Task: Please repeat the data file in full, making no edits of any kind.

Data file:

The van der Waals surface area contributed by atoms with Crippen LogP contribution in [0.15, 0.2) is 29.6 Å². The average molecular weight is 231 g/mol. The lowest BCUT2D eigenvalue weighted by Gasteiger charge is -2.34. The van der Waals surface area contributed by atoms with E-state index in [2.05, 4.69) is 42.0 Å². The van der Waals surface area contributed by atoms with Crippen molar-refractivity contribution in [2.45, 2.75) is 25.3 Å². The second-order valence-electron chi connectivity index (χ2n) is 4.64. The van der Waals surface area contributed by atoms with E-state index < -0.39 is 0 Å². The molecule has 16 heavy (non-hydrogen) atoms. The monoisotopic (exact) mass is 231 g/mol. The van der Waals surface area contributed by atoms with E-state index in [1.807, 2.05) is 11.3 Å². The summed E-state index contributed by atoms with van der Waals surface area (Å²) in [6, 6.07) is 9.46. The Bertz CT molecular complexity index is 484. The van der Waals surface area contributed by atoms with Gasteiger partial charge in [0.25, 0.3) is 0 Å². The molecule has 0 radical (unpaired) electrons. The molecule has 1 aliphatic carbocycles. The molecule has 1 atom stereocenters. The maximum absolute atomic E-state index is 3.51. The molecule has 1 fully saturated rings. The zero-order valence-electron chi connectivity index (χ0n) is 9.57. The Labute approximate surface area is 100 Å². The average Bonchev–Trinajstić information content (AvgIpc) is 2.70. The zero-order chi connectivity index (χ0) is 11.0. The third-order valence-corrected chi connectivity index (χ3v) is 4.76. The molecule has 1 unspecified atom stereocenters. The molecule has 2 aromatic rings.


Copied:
The van der Waals surface area contributed by atoms with Crippen LogP contribution in [0.15, 0.2) is 29.6 Å². The average molecular weight is 231 g/mol. The lowest BCUT2D eigenvalue weighted by Gasteiger charge is -2.34. The van der Waals surface area contributed by atoms with E-state index in [2.05, 4.69) is 42.0 Å². The van der Waals surface area contributed by atoms with Crippen molar-refractivity contribution in [2.45, 2.75) is 25.3 Å². The second-order valence-electron chi connectivity index (χ2n) is 4.64. The van der Waals surface area contributed by atoms with E-state index < -0.39 is 0 Å². The molecule has 16 heavy (non-hydrogen) atoms. The monoisotopic (exact) mass is 231 g/mol. The van der Waals surface area contributed by atoms with E-state index in [1.807, 2.05) is 11.3 Å². The summed E-state index contributed by atoms with van der Waals surface area (Å²) in [6, 6.07) is 9.46. The Bertz CT molecular complexity index is 484. The van der Waals surface area contributed by atoms with Gasteiger partial charge in [0.25, 0.3) is 0 Å². The molecule has 0 radical (unpaired) electrons. The molecule has 1 aliphatic carbocycles. The molecule has 1 atom stereocenters. The maximum absolute atomic E-state index is 3.51. The molecule has 1 fully saturated rings. The zero-order valence-electron chi connectivity index (χ0n) is 9.57. The Labute approximate surface area is 100 Å². The average Bonchev–Trinajstić information content (AvgIpc) is 2.70. The zero-order chi connectivity index (χ0) is 11.0. The third-order valence-corrected chi connectivity index (χ3v) is 4.76. The molecule has 1 unspecified atom stereocenters. The molecule has 2 aromatic rings.